Australia deputy leader quits Cabinet over harassment claim

In this image made from video, Australian Deputy Prime Minister Barnaby Joyce speaks to reporters in Tamworth, Australia Friday, Feb. 23, 2018. Joyce resigned from Cabinet on Friday over allegations that he sexually harassed a woman. (Australia Broadcasting Corporation via AP)
FILE - In this Feb. 15, 2018 file photo, Australian Deputy Prime Minster Barnaby Joyce, center, sits with colleagues including Prime Minister Malcolm Turnbull, right, during a session in the Australian Parliament in Canberra. Australia’s beleaguered deputy prime minister has resigned from Cabinet over an allegation that he sexually harassed a woman. But Joyce said on Friday, Feb. 23, he will not resign from Parliament, ensuring that Prime Minister Malcolm Turnbull’s single-seat majority in the House of Representatives is maintained. (AP Photo/Rod McGuirk, File)

CANBERRA, Australia — Australia's beleaguered deputy prime minister resigned from the Cabinet on Friday over allegations that he sexually harassed a woman, but said he would not resign from Parliament.

By staying in Parliament, Barnaby Joyce ensures that Prime Minister Malcolm Turnbull's single-seat majority in the House of Representatives is maintained.

The allegation of sexual harassment adds to scrutiny Joyce has faced since news broke earlier this month that he and his former media secretary Vikki Campion are expecting a baby in April.

Questions have been raised about her employment in two government jobs after working in Joyce's office last year and the rent-free apartment owned by a wealthy political donor where Joyce and Campion now live.

Joyce said his Nationals party, the junior partner in the ruling coalition, will pick a new leader on Monday.

"It's incredibly important that there be a circuit-breaker, not just for the Parliament, but more importantly, a circuit-breaker for Vikki, for my unborn child, my daughters and for Nat," he told reporters, referring to his estranged wife of 24 years and mother of his four daughters, Natalie Joyce.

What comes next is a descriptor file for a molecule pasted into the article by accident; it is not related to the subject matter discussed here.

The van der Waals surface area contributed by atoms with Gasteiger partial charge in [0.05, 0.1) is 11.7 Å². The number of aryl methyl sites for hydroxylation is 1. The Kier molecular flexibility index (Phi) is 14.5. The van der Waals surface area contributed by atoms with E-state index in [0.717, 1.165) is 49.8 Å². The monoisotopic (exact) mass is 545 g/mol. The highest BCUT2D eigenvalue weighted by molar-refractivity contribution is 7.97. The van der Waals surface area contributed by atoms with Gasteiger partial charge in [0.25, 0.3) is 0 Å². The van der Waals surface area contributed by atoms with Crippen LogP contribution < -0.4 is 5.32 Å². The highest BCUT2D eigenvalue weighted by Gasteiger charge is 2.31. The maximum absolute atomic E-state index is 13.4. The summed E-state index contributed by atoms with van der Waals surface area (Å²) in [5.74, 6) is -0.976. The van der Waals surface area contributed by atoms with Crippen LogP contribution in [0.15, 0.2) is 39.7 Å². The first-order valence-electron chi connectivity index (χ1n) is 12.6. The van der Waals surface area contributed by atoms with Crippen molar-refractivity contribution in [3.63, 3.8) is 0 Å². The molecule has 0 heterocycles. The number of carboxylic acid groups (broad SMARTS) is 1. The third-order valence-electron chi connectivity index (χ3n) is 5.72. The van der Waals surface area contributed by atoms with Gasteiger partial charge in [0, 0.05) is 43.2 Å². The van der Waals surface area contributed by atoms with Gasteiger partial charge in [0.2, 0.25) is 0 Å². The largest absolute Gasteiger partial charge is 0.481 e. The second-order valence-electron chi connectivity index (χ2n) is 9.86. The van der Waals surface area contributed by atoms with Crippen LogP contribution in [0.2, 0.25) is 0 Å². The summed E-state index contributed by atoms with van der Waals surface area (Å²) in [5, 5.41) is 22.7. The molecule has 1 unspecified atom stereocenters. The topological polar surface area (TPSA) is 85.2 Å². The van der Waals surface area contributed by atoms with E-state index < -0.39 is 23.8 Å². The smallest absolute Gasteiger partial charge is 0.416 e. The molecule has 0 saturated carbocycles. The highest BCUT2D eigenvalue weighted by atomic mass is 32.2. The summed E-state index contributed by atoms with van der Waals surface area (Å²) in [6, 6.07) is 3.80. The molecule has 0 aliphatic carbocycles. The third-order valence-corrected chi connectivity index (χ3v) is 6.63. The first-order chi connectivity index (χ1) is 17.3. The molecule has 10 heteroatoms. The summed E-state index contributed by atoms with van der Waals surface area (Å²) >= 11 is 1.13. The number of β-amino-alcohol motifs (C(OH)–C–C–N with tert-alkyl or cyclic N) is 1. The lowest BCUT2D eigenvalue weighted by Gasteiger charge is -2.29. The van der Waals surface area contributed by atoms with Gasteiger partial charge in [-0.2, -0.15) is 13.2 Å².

Whoever Nationals lawmakers choose as their new leader on Monday will become deputy prime minister.

Joyce, a political maverick who has led his party since elections in mid-2016, said he would not accept any ministerial portfolio. As well as deputy prime minister, he was minister for infrastructure and transport.

He said media reports that an unidentified woman had made a sexual harassment complaint against him was the "straw that breaks the camel's back." He denied the allegations, and said he requested they be referred to police for investigation.

He has also denied a media report that he pinched a woman's buttock while drunk in a Canberra pub several years ago.

Nationals President Larry Anthony, the party's senior bureaucrat, said in a statement: "The party will greet this news with a heavy heart but we understand and respect his decision to stand down as leader."

Turnbull said in a statement the coalition government "partnership is undiminished" by the Nationals' leadership change.

Joyce and Turnbull have openly attacked each other since news of the deputy prime minister's office affair broke.

Turnbull accused his deputy of making a "shocking error of judgment" by having an office affair. Joyce described his leader's remarks as "inept" and "completely unnecessary."

In a move interpreted by some as punishing his deputy for a politically damaging scandal, Turnbull did not appoint Joyce to the role of acting prime minister while Turnbull visits Washington this week. Turnbull explained Joyce was taking leave to consider his future.

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